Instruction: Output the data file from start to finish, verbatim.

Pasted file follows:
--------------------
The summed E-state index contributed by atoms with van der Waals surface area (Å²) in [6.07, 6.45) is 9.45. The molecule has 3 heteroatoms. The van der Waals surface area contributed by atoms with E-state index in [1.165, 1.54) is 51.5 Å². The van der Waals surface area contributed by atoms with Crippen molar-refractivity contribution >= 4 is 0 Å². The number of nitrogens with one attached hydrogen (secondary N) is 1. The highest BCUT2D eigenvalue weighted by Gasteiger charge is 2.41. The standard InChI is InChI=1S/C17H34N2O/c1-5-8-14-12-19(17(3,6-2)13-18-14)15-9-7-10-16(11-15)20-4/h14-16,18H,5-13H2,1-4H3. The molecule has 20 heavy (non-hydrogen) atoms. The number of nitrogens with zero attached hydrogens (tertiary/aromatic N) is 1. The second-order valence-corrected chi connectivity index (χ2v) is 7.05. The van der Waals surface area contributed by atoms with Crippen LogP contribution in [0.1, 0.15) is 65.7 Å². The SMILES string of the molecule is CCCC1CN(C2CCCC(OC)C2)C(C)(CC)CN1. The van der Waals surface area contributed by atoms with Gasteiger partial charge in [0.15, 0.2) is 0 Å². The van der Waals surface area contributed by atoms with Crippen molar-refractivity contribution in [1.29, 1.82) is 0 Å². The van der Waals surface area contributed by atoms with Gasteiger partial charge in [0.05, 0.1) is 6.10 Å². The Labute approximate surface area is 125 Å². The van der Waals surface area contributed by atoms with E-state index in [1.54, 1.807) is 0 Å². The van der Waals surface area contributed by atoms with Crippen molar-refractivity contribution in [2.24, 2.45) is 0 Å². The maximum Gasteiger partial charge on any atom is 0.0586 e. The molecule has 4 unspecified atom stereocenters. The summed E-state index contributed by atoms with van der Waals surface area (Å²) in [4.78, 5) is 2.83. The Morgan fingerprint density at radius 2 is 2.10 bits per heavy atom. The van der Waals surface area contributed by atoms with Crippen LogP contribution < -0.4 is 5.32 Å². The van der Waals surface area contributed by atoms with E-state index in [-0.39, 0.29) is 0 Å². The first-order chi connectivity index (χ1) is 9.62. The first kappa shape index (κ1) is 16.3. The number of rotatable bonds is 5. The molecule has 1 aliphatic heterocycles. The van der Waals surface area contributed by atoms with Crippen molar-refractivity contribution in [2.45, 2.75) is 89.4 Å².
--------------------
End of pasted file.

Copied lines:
The summed E-state index contributed by atoms with van der Waals surface area (Å²) in [6.07, 6.45) is 9.45. The molecule has 3 heteroatoms. The van der Waals surface area contributed by atoms with E-state index in [1.165, 1.54) is 51.5 Å². The van der Waals surface area contributed by atoms with Crippen molar-refractivity contribution >= 4 is 0 Å². The number of nitrogens with one attached hydrogen (secondary N) is 1. The highest BCUT2D eigenvalue weighted by Gasteiger charge is 2.41. The standard InChI is InChI=1S/C17H34N2O/c1-5-8-14-12-19(17(3,6-2)13-18-14)15-9-7-10-16(11-15)20-4/h14-16,18H,5-13H2,1-4H3. The molecule has 20 heavy (non-hydrogen) atoms. The number of nitrogens with zero attached hydrogens (tertiary/aromatic N) is 1. The second-order valence-corrected chi connectivity index (χ2v) is 7.05. The van der Waals surface area contributed by atoms with Crippen LogP contribution in [0.1, 0.15) is 65.7 Å². The SMILES string of the molecule is CCCC1CN(C2CCCC(OC)C2)C(C)(CC)CN1. The van der Waals surface area contributed by atoms with Gasteiger partial charge in [0.15, 0.2) is 0 Å². The van der Waals surface area contributed by atoms with Crippen molar-refractivity contribution in [1.29, 1.82) is 0 Å². The van der Waals surface area contributed by atoms with Gasteiger partial charge in [0.05, 0.1) is 6.10 Å². The Labute approximate surface area is 125 Å². The van der Waals surface area contributed by atoms with E-state index in [1.54, 1.807) is 0 Å². The van der Waals surface area contributed by atoms with Crippen molar-refractivity contribution in [2.24, 2.45) is 0 Å². The maximum Gasteiger partial charge on any atom is 0.0586 e. The molecule has 4 unspecified atom stereocenters. The summed E-state index contributed by atoms with van der Waals surface area (Å²) in [4.78, 5) is 2.83. The Morgan fingerprint density at radius 2 is 2.10 bits per heavy atom. The van der Waals surface area contributed by atoms with Crippen LogP contribution < -0.4 is 5.32 Å². The van der Waals surface area contributed by atoms with E-state index in [-0.39, 0.29) is 0 Å². The first-order chi connectivity index (χ1) is 9.62. The first kappa shape index (κ1) is 16.3. The number of rotatable bonds is 5. The molecule has 1 aliphatic heterocycles. The van der Waals surface area contributed by atoms with Crippen molar-refractivity contribution in [2.45, 2.75) is 89.4 Å².